-from the JFK Library 

Sep 25

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“Monday, Sept. 25, 1967. Last night was one of those bleak nights when the shadows take over. We both woke up about 3:30 AM and talked and talked and talked about when and how to make the statement that Lyndon is not going to be a candidate again.” — Lady Bird Johnson, A White House Diary, New York: Dell Books, 1971, pg 627. (via lbjlibrary)

Born on this Day — Barbara Walters 
Barbara Walters sat down with President and Mrs. Ford in the White House residence for a retrospective interview on December 4, 1976. It would make up half of an hour-long special that aired on January 2, 1977.Since the Ford administration was drawing to a close this farewell interview featured the Fords’ reflections on their White House years. Walters prompted President Ford to discuss what he considered to be his greatest achievement, improving the general atmosphere of the nation, and his greatest disappointment, not making enough progress towards economic recovery. The interview also covered topics such as his reaction to losing the 1976 election, his meeting with President-elect Carter, and whether he planned to run for office again. Both President and Mrs. Ford answered questions about their post-Presidential plans and their upcoming move away from Washington, DC.Earlier in the day the crew had filmed Mrs. Ford giving Walters a tour of the White House that made up the other half of the program. It provided a look into some of the rooms on the third floor, such as the President’s private office, for the first time on television. Walters was pleased with final product, writing to President Ford shortly after taping, “As a matter of fact, after reading the transcript, I feel it is a definitive interview.”
-from the Ford Library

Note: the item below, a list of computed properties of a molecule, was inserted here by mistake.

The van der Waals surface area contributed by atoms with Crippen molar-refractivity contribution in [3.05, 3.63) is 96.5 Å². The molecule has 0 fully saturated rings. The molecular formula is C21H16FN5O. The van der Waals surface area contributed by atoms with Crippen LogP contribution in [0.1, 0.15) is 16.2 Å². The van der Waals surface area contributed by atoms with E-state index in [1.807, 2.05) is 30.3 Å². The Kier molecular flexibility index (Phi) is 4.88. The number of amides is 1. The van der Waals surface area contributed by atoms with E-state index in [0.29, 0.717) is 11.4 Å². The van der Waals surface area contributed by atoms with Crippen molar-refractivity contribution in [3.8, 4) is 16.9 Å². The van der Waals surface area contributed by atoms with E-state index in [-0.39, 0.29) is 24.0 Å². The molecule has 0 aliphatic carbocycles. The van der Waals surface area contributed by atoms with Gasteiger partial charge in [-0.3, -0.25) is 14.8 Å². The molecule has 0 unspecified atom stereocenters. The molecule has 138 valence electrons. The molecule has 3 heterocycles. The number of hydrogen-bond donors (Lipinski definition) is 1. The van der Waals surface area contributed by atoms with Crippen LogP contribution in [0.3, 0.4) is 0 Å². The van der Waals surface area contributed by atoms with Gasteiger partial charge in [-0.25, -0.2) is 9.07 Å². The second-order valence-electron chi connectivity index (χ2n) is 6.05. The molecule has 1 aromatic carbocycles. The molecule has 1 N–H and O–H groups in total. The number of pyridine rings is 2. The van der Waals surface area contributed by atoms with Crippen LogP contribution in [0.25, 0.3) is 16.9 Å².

Born on this Day — Barbara Walters

Barbara Walters sat down with President and Mrs. Ford in the White House residence for a retrospective interview on December 4, 1976. It would make up half of an hour-long special that aired on January 2, 1977.

Since the Ford administration was drawing to a close this farewell interview featured the Fords’ reflections on their White House years. Walters prompted President Ford to discuss what he considered to be his greatest achievement, improving the general atmosphere of the nation, and his greatest disappointment, not making enough progress towards economic recovery. 

The interview also covered topics such as his reaction to losing the 1976 election, his meeting with President-elect Carter, and whether he planned to run for office again. Both President and Mrs. Ford answered questions about their post-Presidential plans and their upcoming move away from Washington, DC.

Earlier in the day the crew had filmed Mrs. Ford giving Walters a tour of the White House that made up the other half of the program. It provided a look into some of the rooms on the third floor, such as the President’s private office, for the first time on television. 

Walters was pleased with final product, writing to President Ford shortly after taping, “As a matter of fact, after reading the transcript, I feel it is a definitive interview.”

-from the Ford Library 

[video]

[video]

Sep 24

Integration Crisis at Little Rock Central High School 
 During the 1957 integration crisis at Little Rock’s Central High School, emotions were strong across the country. Some people were opposed to President Eisenhower sending Federal troops to make sure that the black students could attend class. Others, like Helen Armstrong of Lincoln Park, Michigan, wrote to say they supported his actions.
-from the Eisenhower Library 

Integration Crisis at Little Rock Central High School

 During the 1957 integration crisis at Little Rock’s Central High School, emotions were strong across the country. Some people were opposed to President Eisenhower sending Federal troops to make sure that the black students could attend class. Others, like Helen Armstrong of Lincoln Park, Michigan, wrote to say they supported his actions.

-from the Eisenhower Library